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NORD STREAM

Denmark could be bypassed by Russia’s Nord Stream 2 pipeline

Russian energy giant Gazprom said Wednesday its controversial Nord Stream 2 gas pipeline set to supply Europe could bypass Danish waters if Copenhagen continues to withhold permission.

Denmark could be bypassed by Russia's Nord Stream 2 pipeline
Pipes for Nord Stream on board a pipe laying ship in the Baltic Sea. Photo: Stine Jacobsen/Reuters/Ritzau Scanpix

The almost-completed project's final major hurdle is obtaining an agreement from Denmark that the Baltic Sea pipeline can cross its exclusive economic zone, which is outside its territorial waters.

“If they don't approve it… we will go around Denmark's economic zone,” Gazprom chairman Viktor Zubkov said at a Moscow energy forum, quoted by TASS news agency.

If Denmark withholds permission, the project “will be more costly and will take longer,” he said, criticising Copenhagen's stance since the pipeline will provide “gas for Europe.”

The building of the pipeline has sparked concerns about Western Europe's increasing dependence on Russian gas.

It has also raised fears that Moscow will be able to increase pressure on Ukraine as Europe will be less reliant on the country for transiting supplies.

Its proponents — led by Germany, the EU's biggest economy — say the pipeline will provide reliable supplies at an acceptable price.

Gazprom had said in a statement on Tuesday that the pipeline is 83 percent complete, with more than 2,000 kilometres laid.

“We have practically reached… Denmark's economic zone,” Zubkov said, adding that if Copenhagen gives the green light, the project could be completed in “four to five weeks.”

Russian Energy Minister Alexander Novak at the same forum said he was still counting on Denmark granting approval.

“We don't see any basis not to give such a permit,” he said.

Half of the 9.5-billion-euro ($10.6-billion) project is financed by Gazprom, with the rest covered by its European partners: Germany's Wintershall and Uniper, Anglo-Dutch Shell, France's Engie and Austria's OMV.

US President Donald Trump has threatened to hit Nord Stream 2 and those tied to it with sanctions, saying it makes Germany “a hostage to Russia.”

READ ALSO: Danish Nord Stream delay 'could cost €660m'

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RUSSIA

Denmark’s Nord Stream green light ‘weakens Europe’: Ukraine president

Ukrainian President Volodymyr Zelensky slammed on Thursday Denmark's decision to grant a Russian gas project a building permit, saying it "strengthens Russia and weakens Europe."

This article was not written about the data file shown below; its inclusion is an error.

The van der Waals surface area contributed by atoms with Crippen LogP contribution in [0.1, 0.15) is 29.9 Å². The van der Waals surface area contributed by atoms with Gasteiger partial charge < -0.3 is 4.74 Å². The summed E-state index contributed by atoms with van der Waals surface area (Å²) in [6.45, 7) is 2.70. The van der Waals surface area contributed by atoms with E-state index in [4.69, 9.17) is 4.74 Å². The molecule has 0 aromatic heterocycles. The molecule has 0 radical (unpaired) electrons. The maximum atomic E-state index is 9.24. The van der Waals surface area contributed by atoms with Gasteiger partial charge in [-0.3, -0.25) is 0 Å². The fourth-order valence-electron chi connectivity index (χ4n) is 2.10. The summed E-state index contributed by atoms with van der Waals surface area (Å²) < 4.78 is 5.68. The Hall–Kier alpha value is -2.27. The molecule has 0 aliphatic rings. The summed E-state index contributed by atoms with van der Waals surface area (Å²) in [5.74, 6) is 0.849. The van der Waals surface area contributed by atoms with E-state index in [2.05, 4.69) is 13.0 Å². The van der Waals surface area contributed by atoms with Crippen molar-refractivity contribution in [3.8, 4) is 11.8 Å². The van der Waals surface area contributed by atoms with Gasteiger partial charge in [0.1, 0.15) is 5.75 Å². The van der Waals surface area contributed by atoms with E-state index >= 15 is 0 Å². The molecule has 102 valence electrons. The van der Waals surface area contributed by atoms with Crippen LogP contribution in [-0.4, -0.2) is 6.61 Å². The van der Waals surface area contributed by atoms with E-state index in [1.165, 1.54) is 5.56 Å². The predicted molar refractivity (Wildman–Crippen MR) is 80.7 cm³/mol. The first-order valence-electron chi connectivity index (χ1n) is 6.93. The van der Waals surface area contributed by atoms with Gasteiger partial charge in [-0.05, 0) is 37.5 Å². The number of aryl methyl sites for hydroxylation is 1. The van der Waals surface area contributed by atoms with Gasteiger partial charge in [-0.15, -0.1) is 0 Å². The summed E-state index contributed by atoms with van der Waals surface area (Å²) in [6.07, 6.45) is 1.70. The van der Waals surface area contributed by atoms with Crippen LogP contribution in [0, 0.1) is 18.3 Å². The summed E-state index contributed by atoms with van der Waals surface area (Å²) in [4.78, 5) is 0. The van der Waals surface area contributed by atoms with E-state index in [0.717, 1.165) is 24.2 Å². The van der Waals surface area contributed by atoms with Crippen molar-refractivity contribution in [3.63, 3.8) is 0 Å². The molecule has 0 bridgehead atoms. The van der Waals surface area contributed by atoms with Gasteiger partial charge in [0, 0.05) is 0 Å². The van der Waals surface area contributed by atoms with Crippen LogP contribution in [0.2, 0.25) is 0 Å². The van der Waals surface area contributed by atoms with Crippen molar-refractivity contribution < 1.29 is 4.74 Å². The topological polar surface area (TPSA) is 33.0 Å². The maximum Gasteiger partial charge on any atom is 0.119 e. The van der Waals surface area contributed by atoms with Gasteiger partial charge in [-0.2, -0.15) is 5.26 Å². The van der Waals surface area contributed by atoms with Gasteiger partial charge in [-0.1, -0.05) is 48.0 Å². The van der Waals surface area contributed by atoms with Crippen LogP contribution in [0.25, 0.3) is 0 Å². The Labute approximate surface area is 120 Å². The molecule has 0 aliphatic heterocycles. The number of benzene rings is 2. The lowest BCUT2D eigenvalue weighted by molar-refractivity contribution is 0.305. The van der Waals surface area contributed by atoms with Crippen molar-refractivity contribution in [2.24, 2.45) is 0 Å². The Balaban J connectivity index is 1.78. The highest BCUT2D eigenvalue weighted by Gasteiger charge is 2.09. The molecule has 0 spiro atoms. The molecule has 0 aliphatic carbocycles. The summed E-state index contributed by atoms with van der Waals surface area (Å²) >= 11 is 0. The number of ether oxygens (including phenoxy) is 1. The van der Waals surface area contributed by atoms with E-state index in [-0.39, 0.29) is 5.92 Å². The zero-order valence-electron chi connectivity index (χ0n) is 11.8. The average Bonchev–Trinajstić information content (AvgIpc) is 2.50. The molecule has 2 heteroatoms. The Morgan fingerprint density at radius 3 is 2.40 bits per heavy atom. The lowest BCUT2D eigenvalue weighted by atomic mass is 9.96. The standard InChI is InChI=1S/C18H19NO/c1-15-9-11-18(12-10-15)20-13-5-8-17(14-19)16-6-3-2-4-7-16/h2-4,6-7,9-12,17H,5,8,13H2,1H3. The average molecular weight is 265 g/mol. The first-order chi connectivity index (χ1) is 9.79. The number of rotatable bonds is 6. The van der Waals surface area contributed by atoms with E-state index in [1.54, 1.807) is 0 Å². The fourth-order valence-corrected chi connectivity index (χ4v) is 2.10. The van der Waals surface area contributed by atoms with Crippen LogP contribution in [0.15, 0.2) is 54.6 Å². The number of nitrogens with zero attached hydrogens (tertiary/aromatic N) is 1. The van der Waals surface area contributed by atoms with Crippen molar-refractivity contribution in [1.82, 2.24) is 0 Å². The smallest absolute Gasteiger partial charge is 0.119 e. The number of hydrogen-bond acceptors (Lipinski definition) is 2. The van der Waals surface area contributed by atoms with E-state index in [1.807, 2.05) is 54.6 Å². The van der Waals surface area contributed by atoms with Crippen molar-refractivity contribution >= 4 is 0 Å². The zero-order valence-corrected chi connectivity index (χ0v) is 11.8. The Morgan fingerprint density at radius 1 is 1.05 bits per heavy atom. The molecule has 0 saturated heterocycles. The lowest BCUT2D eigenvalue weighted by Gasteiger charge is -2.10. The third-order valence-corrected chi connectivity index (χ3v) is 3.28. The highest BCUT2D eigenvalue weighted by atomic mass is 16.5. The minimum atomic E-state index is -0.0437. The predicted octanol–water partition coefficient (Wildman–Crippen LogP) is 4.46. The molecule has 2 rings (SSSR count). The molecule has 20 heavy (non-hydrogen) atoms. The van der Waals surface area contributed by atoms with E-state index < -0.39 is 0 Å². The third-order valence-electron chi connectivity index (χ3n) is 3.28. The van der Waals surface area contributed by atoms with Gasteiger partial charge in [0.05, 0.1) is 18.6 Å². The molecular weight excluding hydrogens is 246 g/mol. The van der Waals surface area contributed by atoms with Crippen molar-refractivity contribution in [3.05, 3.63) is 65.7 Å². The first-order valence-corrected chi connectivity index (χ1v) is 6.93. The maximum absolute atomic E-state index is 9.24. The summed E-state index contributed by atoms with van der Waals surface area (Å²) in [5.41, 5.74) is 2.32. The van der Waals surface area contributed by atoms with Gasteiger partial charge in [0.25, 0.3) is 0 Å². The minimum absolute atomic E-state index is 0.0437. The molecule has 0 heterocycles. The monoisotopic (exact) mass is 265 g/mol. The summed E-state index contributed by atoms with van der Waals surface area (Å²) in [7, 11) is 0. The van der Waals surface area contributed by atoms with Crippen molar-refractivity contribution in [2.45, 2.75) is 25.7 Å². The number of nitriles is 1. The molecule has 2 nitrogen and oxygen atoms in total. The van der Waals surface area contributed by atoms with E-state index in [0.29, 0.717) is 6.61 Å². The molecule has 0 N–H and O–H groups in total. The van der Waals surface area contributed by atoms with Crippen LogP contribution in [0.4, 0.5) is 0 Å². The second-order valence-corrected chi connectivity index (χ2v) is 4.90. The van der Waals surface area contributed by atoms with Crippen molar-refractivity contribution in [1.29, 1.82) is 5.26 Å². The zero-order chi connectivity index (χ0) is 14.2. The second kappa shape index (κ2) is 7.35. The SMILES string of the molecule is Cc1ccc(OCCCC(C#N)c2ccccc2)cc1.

Denmark's Nord Stream green light 'weakens Europe': Ukraine president
Nord Stream 2 pipeline being laid in the Baltic Sea. Photo: Stine Jacobsen/Reuters/Ritzau Scanpix

On Wednesday, Copenhagen gave Russia's Nord Stream 2 project a permit to build a section of the natural gas pipeline on the Danish continental shelf in the Baltic Sea.

The 9.5-billion-euro pipeline led by Gazprom has raised fears that Moscow will be able to increase pressure on Ukraine as Europe will be less reliant on the ex-Soviet country for transiting supplies.

“We understand that this is not just a matter of energy security, it is a geopolitical issue,” Zelensky said during a joint news conference with NATO chief Jens Stoltenberg.

“Therefore I will tell you frankly that this strengthens Russia and weakens Europe,” Zelensky added.

The 41-year-old president, who came to power in May, said, however, that Ukraine was “ready for such a decision.”

“We understood this could happen,” he said.

The Baltic energy link will double the capacity to ship gas between Russia and Germany, sparking concerns about Western Europe's increasing dependence on Russian gas.

Nord Stream 2's proponents — led by Germany, the EU's biggest economy — say the pipeline will provide reliable supplies at an acceptable price.

But US President Donald Trump has threatened to hit Nord Stream 2 and those tied to it with sanctions, saying it makes Germany “a hostage to Russia.”

Most of Russia's gas destined for Europe passes through Ukraine.

Ukraine wants to remain a major transit route for Russian gas while Moscow seeks to send more gas to Europe via pipelines bypassing Ukraine.

Ties between Ukraine and Russia were shredded after a bloody uprising ousted a Kremlin-backed regime in 2014.

Moscow went on to annex Crimea and support insurgents in eastern Ukraine in a conflict that has killed some 13,000 people.

READ ALSO: Denmark clears way for Russian gas pipeline

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